I have written before about why it is that I blog.
At first, I had to have an outlet to express anger... and hurt.
The anger is being replaced these days with acceptance.
The hurt is still there, but time really does ease the suffering, even if it doesn't completely heal the wounds.
I am surviving, but my need to write is just as strong as it was several months ago.
The traditional, hard-bound journal would meet that need, I suppose. But there is something so wonderful about "meeting" new people through this medium. I am meeting two groups of women with whom I have so much in common: (1) those who love a child with autism or other profound challenges, and (2) those who struggle with the demands of single parenthood when their children are so very young.
I even have met a mother who, at one time in her life, struggled with the demands of single-parenting a profoundly challenged child.
My therapist recently pointed out the privacy concerns with blogging. They are legitimate, no doubt. But I know me -- I know that a traditional journal might very well get lost in the chaos that is my life. And I know that, one day, I am going to need to look back on this past year of my life -- I am going to need to look back at the suffering, as well as the memories of people and things that managed to get me out of bed each morning.
I turn 35 in little more than a month. I look back at my life and realize that big, HUGE chunks are missing. It is as if someone took a giant eraser to more than a decade of my life. My twenties????? I could give you the basics. I could run down the years I graduated from what schools and the degrees I received. I could give you the details of my employment history, from back in the days when I actually received a paycheck.
I could tell you my children's birthdates, their weights, and their Apgar scores, of all things.
But I think the REAL memories, the meaningful stuff, is buried somewhere, lost behind the layers of sadness and disappointment that have made up the past few years of my life.
The birth of my babies ..... the most meaningful moments of my life... REALLY? Can I really remember so very little?
I just cannot take the chance that I will lose the memories of the things that are happening right now -- the many wonderful things that are happening alongside the difficult and the damn-near impossible.
If I don't write them down, the magnificent images and memories, I am afraid they could be gone in weeks, if not days ...
With that being said, I need to note just a few of the simple, extraordinary moments of the past few days of my life:
When I picked my son up from school today -- from the school for children with autism that he has been attending for just the past three days -- he wrapped his arms around my waist and hugged, and hugged, and hugged. He has always been a fairly affectionate kid, but he is getting close to seven-years-old, and the tender moments aren't as numerous as they used to be.
But, today, for some reason ... he wrapped those arms around me and buried that gorgeous face into my stomach and held on like I was the most wonderful mother in the world (even though I am nowhere close).
When I walked through Wal-mart a few days ago -- moments after taking both children to the bathroom only to discover that my buggy had gone missing and I needed to start my shopping anew -- I had a conversation with my daughter about strawberries.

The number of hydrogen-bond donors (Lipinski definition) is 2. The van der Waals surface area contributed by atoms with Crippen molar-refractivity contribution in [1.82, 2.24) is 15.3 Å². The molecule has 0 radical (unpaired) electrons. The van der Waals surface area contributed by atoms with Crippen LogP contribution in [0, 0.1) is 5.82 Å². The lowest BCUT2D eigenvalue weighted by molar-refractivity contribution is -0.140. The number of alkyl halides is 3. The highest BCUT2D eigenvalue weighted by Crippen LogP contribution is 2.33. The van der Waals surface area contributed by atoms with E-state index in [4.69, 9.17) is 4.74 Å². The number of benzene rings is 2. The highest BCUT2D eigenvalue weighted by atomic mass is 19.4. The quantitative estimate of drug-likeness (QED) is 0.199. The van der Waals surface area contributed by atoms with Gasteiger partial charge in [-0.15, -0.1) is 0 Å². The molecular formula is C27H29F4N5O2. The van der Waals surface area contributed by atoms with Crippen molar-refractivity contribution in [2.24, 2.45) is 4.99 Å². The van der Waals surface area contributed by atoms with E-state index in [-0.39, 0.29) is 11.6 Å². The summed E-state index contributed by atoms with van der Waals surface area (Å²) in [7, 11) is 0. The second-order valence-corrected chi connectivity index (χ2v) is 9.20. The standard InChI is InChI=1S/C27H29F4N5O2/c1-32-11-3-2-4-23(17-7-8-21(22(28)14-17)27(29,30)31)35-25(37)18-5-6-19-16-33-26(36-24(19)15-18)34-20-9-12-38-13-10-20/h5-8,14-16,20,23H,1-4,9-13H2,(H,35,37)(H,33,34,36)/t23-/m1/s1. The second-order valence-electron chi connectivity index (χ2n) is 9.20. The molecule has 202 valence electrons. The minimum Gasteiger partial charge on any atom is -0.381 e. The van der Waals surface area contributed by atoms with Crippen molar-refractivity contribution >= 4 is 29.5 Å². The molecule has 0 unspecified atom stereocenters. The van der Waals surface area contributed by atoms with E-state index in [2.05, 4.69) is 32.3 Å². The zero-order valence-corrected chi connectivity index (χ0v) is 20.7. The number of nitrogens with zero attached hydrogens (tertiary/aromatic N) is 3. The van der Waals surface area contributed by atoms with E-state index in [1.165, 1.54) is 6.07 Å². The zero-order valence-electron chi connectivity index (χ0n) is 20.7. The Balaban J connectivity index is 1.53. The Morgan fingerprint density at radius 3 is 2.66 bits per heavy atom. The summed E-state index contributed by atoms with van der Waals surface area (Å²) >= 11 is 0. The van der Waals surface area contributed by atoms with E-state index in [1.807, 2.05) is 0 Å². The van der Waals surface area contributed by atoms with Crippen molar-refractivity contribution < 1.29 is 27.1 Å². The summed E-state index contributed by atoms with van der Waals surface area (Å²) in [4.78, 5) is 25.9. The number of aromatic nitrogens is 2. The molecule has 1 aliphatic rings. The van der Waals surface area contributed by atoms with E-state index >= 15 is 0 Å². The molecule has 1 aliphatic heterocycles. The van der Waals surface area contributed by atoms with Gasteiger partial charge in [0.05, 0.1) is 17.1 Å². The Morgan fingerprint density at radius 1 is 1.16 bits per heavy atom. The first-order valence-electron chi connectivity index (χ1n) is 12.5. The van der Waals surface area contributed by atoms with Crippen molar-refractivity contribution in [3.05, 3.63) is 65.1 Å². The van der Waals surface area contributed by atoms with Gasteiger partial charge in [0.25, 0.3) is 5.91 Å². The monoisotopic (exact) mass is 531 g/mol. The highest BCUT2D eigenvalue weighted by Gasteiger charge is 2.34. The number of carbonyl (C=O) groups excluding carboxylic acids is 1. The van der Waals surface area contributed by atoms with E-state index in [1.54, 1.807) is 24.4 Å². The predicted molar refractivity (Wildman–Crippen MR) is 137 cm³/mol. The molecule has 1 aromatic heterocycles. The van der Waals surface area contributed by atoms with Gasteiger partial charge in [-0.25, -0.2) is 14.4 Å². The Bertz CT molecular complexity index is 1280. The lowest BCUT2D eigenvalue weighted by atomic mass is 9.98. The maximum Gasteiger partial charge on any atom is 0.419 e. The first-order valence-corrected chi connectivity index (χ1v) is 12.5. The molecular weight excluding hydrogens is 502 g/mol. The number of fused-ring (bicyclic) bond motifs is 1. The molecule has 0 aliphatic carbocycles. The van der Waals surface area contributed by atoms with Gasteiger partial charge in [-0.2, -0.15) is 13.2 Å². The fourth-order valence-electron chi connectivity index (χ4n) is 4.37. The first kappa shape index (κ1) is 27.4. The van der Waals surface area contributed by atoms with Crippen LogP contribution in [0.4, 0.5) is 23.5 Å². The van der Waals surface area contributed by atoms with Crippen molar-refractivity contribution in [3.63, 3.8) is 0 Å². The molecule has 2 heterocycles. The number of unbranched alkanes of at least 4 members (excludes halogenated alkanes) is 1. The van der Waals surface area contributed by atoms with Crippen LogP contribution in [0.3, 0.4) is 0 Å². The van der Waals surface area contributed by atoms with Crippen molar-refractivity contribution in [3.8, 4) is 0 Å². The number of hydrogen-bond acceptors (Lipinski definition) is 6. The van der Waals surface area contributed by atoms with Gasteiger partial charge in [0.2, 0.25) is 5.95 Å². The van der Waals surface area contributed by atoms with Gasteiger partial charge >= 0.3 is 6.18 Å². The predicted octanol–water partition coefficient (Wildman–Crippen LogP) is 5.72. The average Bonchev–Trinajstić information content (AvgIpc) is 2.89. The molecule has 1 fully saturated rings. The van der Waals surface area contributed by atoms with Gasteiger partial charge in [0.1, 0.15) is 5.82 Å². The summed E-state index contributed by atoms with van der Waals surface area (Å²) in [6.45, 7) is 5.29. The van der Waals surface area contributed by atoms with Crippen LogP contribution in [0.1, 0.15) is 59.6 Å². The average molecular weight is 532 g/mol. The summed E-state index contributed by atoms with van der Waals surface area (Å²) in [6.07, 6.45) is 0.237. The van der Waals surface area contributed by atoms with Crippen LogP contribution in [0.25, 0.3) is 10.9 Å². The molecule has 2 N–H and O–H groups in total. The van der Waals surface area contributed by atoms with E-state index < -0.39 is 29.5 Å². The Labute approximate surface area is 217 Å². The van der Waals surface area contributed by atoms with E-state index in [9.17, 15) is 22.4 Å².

"Eeewwww. I don't like them," she said.
"But you have never tried them," I said, "and they are delicious."
"And healthy," I add. (There are children in third-world nations whose diets are healthier than my daughter's.)
"But I don't like them."
"But you've never tried them."
"I don't like them, Mama, and that is just the way God made me."
OK, hard to argue with God.
And here is the best one -- the most fantastic memory of the past week. Over Memorial Day weekend, I took my kids to the indoor swimming pool in my hometown -- a huge, Olympic-sized swimming pool that both kids LOVE. The pool boasts two springboard diving platforms. My son managed to conquer his fear of diving boards last summer, and I was so very, very excited. My daughter, who has ALWAYS been much more cautious and timid than her brother, has never shown the slightest indication she would one day take the plunge.
Until last Sunday .....
I suggested she walk out on one of the boards, just as I have suggested numerous times before. But, this time, she didn't flatly refuse.
She asked if I would go with her, and I told her the board was too narrow for two people, but I would walk out on the other.
So, off we go. I walk down one board; she walks out on the other.
She wiggles, she squirms, she hesitates, she tells me she is scared.
"Do you want to watch me? I can go first," I say.
"Yes," she says.
And so I jumped, anticipating the dreaded wedgie that comes with the leap, never really expecting Olivia to follow.
I surface and look up at my little girl standing at the edge of the board.
"Stay right there, Mama, and catch me if I need you."
And BOOM, just like that, she is in the air.
I could barely process what was happening.
Really???? Just like that??? She has abandoned this fear that held her back, that kept her from even setting one foot on the board???
In just a moment, she decides to let go ... of the fear, of the hesitation, of the unknown.
And before I even have time to think about it, Olivia is flying through the air, arms outstretched, look of determination on her face.
Oh, GOD, how I love this girl.
She comes up, eyes-wide, disbelief on her face.
"OLIVIA, that was AWESOME," I tell her.
"I KNOW!!!!!" she says to me.
"That was the coolest thing EVER," I say.
"YEAH, IT WAS," she says. "Let's do it again.
Yeah, it was.
And I won't ever forget.